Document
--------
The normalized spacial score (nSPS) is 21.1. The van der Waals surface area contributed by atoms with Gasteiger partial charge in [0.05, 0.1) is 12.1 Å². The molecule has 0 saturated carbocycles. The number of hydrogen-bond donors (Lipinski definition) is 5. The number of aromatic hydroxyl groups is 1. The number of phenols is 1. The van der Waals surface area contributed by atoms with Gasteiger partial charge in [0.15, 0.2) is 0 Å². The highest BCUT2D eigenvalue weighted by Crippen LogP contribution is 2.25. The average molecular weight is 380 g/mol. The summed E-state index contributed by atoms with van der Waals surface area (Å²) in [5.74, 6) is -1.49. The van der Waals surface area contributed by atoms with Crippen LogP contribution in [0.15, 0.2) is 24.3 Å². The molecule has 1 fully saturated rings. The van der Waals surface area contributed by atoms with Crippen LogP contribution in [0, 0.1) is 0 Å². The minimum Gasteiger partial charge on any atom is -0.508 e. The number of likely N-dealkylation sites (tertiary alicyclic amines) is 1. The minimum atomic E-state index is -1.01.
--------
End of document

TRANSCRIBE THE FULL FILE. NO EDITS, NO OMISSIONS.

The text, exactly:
The normalized spacial score (nSPS) is 21.1. The van der Waals surface area contributed by atoms with Gasteiger partial charge in [0.05, 0.1) is 12.1 Å². The molecule has 0 saturated carbocycles. The number of hydrogen-bond donors (Lipinski definition) is 5. The number of aromatic hydroxyl groups is 1. The number of phenols is 1. The van der Waals surface area contributed by atoms with Gasteiger partial charge in [0.15, 0.2) is 0 Å². The highest BCUT2D eigenvalue weighted by Crippen LogP contribution is 2.25. The average molecular weight is 380 g/mol. The summed E-state index contributed by atoms with van der Waals surface area (Å²) in [5.74, 6) is -1.49. The van der Waals surface area contributed by atoms with Crippen LogP contribution in [0.15, 0.2) is 24.3 Å². The molecule has 1 fully saturated rings. The van der Waals surface area contributed by atoms with Crippen LogP contribution in [0, 0.1) is 0 Å². The minimum Gasteiger partial charge on any atom is -0.508 e. The number of likely N-dealkylation sites (tertiary alicyclic amines) is 1. The minimum atomic E-state index is -1.01.